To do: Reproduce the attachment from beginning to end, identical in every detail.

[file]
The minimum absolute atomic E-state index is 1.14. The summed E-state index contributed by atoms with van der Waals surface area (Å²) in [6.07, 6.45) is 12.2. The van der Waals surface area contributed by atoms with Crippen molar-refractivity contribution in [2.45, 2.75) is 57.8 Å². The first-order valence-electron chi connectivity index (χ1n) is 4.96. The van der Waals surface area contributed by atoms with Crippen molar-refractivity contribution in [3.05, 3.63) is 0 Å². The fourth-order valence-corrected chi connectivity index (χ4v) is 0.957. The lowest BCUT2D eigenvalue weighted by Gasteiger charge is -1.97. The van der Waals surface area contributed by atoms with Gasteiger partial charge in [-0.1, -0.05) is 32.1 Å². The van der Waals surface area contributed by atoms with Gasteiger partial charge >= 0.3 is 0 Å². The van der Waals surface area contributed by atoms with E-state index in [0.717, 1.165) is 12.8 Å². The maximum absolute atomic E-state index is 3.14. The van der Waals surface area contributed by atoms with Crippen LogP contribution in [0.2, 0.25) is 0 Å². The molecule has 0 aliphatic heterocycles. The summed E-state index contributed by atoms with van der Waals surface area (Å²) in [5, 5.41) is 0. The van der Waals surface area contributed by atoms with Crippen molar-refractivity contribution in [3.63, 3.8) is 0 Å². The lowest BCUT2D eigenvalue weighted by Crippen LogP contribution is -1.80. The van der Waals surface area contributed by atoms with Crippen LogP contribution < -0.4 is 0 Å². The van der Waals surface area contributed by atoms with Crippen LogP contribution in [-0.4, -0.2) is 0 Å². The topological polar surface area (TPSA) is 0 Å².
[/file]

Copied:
The minimum absolute atomic E-state index is 1.14. The summed E-state index contributed by atoms with van der Waals surface area (Å²) in [6.07, 6.45) is 12.2. The van der Waals surface area contributed by atoms with Crippen molar-refractivity contribution in [2.45, 2.75) is 57.8 Å². The first-order valence-electron chi connectivity index (χ1n) is 4.96. The van der Waals surface area contributed by atoms with Crippen molar-refractivity contribution in [3.05, 3.63) is 0 Å². The fourth-order valence-corrected chi connectivity index (χ4v) is 0.957. The lowest BCUT2D eigenvalue weighted by Gasteiger charge is -1.97. The van der Waals surface area contributed by atoms with Gasteiger partial charge in [-0.1, -0.05) is 32.1 Å². The van der Waals surface area contributed by atoms with Gasteiger partial charge >= 0.3 is 0 Å². The van der Waals surface area contributed by atoms with E-state index in [0.717, 1.165) is 12.8 Å². The maximum absolute atomic E-state index is 3.14. The van der Waals surface area contributed by atoms with Crippen LogP contribution in [0.2, 0.25) is 0 Å². The molecule has 0 aliphatic heterocycles. The summed E-state index contributed by atoms with van der Waals surface area (Å²) in [5, 5.41) is 0. The van der Waals surface area contributed by atoms with Crippen molar-refractivity contribution in [3.63, 3.8) is 0 Å². The lowest BCUT2D eigenvalue weighted by Crippen LogP contribution is -1.80. The van der Waals surface area contributed by atoms with Crippen LogP contribution < -0.4 is 0 Å². The van der Waals surface area contributed by atoms with Crippen LogP contribution in [-0.4, -0.2) is 0 Å². The topological polar surface area (TPSA) is 0 Å².